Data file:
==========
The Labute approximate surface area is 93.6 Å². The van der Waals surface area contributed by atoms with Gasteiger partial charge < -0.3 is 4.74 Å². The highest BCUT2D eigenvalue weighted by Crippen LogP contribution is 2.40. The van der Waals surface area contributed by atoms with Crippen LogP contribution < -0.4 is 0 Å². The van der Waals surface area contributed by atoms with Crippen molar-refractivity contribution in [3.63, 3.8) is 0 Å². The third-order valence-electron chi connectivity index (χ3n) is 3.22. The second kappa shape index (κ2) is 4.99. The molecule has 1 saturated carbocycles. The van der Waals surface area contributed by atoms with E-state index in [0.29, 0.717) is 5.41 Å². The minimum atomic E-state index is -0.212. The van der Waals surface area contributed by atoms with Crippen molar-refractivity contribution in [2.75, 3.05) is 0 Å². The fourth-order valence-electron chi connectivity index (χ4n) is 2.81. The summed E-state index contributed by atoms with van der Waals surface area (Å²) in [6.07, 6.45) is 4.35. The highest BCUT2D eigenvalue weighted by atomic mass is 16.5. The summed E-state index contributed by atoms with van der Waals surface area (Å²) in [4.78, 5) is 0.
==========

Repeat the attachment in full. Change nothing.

The Labute approximate surface area is 93.6 Å². The van der Waals surface area contributed by atoms with Gasteiger partial charge < -0.3 is 4.74 Å². The highest BCUT2D eigenvalue weighted by Crippen LogP contribution is 2.40. The van der Waals surface area contributed by atoms with Crippen LogP contribution < -0.4 is 0 Å². The van der Waals surface area contributed by atoms with Crippen molar-refractivity contribution in [3.63, 3.8) is 0 Å². The third-order valence-electron chi connectivity index (χ3n) is 3.22. The second kappa shape index (κ2) is 4.99. The molecule has 1 saturated carbocycles. The van der Waals surface area contributed by atoms with E-state index in [0.29, 0.717) is 5.41 Å². The minimum atomic E-state index is -0.212. The van der Waals surface area contributed by atoms with Crippen molar-refractivity contribution in [2.75, 3.05) is 0 Å². The fourth-order valence-electron chi connectivity index (χ4n) is 2.81. The summed E-state index contributed by atoms with van der Waals surface area (Å²) in [6.07, 6.45) is 4.35. The highest BCUT2D eigenvalue weighted by atomic mass is 16.5. The summed E-state index contributed by atoms with van der Waals surface area (Å²) in [4.78, 5) is 0.